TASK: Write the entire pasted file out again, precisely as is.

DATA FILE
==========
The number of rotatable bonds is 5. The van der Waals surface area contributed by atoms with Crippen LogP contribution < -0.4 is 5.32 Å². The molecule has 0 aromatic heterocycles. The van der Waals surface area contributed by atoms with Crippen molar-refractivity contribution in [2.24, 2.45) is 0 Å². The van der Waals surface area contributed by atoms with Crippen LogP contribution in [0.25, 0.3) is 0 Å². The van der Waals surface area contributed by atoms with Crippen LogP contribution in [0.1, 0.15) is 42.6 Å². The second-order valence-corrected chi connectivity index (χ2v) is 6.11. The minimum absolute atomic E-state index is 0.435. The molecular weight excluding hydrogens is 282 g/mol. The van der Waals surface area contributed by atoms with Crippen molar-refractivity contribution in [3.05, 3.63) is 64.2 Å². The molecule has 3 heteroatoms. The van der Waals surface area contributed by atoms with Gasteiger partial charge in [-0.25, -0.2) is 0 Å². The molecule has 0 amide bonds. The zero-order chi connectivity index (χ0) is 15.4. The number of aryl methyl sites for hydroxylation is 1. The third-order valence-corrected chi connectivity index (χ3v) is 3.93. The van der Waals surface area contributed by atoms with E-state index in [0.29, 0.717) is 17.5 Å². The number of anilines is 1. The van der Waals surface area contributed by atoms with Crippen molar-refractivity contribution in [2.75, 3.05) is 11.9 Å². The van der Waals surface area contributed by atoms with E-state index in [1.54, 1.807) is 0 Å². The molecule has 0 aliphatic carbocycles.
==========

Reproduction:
The number of rotatable bonds is 5. The van der Waals surface area contributed by atoms with Crippen LogP contribution < -0.4 is 5.32 Å². The molecule has 0 aromatic heterocycles. The van der Waals surface area contributed by atoms with Crippen molar-refractivity contribution in [2.24, 2.45) is 0 Å². The van der Waals surface area contributed by atoms with Crippen LogP contribution in [0.25, 0.3) is 0 Å². The van der Waals surface area contributed by atoms with Crippen LogP contribution in [0.1, 0.15) is 42.6 Å². The second-order valence-corrected chi connectivity index (χ2v) is 6.11. The minimum absolute atomic E-state index is 0.435. The molecular weight excluding hydrogens is 282 g/mol. The van der Waals surface area contributed by atoms with Crippen molar-refractivity contribution in [3.05, 3.63) is 64.2 Å². The molecule has 3 heteroatoms. The van der Waals surface area contributed by atoms with Gasteiger partial charge in [-0.25, -0.2) is 0 Å². The molecule has 0 amide bonds. The zero-order chi connectivity index (χ0) is 15.4. The number of aryl methyl sites for hydroxylation is 1. The third-order valence-corrected chi connectivity index (χ3v) is 3.93. The van der Waals surface area contributed by atoms with E-state index in [0.29, 0.717) is 17.5 Å². The number of anilines is 1. The van der Waals surface area contributed by atoms with Crippen molar-refractivity contribution in [2.75, 3.05) is 11.9 Å². The van der Waals surface area contributed by atoms with E-state index in [1.54, 1.807) is 0 Å². The molecule has 0 aliphatic carbocycles.